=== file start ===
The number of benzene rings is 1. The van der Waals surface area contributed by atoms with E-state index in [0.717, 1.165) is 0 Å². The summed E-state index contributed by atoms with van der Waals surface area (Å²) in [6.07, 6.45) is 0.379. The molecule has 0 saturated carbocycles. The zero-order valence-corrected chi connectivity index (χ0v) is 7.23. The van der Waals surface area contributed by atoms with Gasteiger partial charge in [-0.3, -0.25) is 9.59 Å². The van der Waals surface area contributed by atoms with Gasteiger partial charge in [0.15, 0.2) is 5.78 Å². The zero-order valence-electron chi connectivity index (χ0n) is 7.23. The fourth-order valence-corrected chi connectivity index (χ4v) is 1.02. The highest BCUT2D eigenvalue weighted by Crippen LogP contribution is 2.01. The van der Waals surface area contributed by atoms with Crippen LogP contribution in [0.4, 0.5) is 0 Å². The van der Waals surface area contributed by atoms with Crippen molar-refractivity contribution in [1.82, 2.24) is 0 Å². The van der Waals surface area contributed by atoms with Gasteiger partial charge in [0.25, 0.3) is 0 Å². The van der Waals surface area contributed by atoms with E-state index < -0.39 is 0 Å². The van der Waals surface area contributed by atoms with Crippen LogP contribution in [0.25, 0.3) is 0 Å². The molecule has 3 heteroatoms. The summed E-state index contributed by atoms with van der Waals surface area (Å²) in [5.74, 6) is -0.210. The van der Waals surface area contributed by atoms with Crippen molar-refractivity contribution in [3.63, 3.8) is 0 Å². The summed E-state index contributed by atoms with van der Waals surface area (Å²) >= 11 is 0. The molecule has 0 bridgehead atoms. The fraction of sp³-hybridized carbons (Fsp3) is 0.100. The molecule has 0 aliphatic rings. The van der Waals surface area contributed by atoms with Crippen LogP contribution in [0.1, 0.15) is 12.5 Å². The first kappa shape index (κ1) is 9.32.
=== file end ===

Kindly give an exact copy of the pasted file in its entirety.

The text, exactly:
The number of benzene rings is 1. The van der Waals surface area contributed by atoms with E-state index in [0.717, 1.165) is 0 Å². The summed E-state index contributed by atoms with van der Waals surface area (Å²) in [6.07, 6.45) is 0.379. The molecule has 0 saturated carbocycles. The zero-order valence-corrected chi connectivity index (χ0v) is 7.23. The van der Waals surface area contributed by atoms with Gasteiger partial charge in [-0.3, -0.25) is 9.59 Å². The van der Waals surface area contributed by atoms with Gasteiger partial charge in [0.15, 0.2) is 5.78 Å². The zero-order valence-electron chi connectivity index (χ0n) is 7.23. The fourth-order valence-corrected chi connectivity index (χ4v) is 1.02. The highest BCUT2D eigenvalue weighted by Crippen LogP contribution is 2.01. The van der Waals surface area contributed by atoms with Crippen LogP contribution in [0.4, 0.5) is 0 Å². The van der Waals surface area contributed by atoms with Crippen molar-refractivity contribution in [1.82, 2.24) is 0 Å². The van der Waals surface area contributed by atoms with Gasteiger partial charge in [0.25, 0.3) is 0 Å². The van der Waals surface area contributed by atoms with E-state index < -0.39 is 0 Å². The van der Waals surface area contributed by atoms with Crippen LogP contribution in [0.25, 0.3) is 0 Å². The molecule has 3 heteroatoms. The summed E-state index contributed by atoms with van der Waals surface area (Å²) in [5.74, 6) is -0.210. The van der Waals surface area contributed by atoms with Crippen molar-refractivity contribution in [3.63, 3.8) is 0 Å². The summed E-state index contributed by atoms with van der Waals surface area (Å²) >= 11 is 0. The molecule has 0 bridgehead atoms. The fraction of sp³-hybridized carbons (Fsp3) is 0.100. The molecule has 0 aliphatic rings. The van der Waals surface area contributed by atoms with Crippen LogP contribution in [0.1, 0.15) is 12.5 Å². The first kappa shape index (κ1) is 9.32.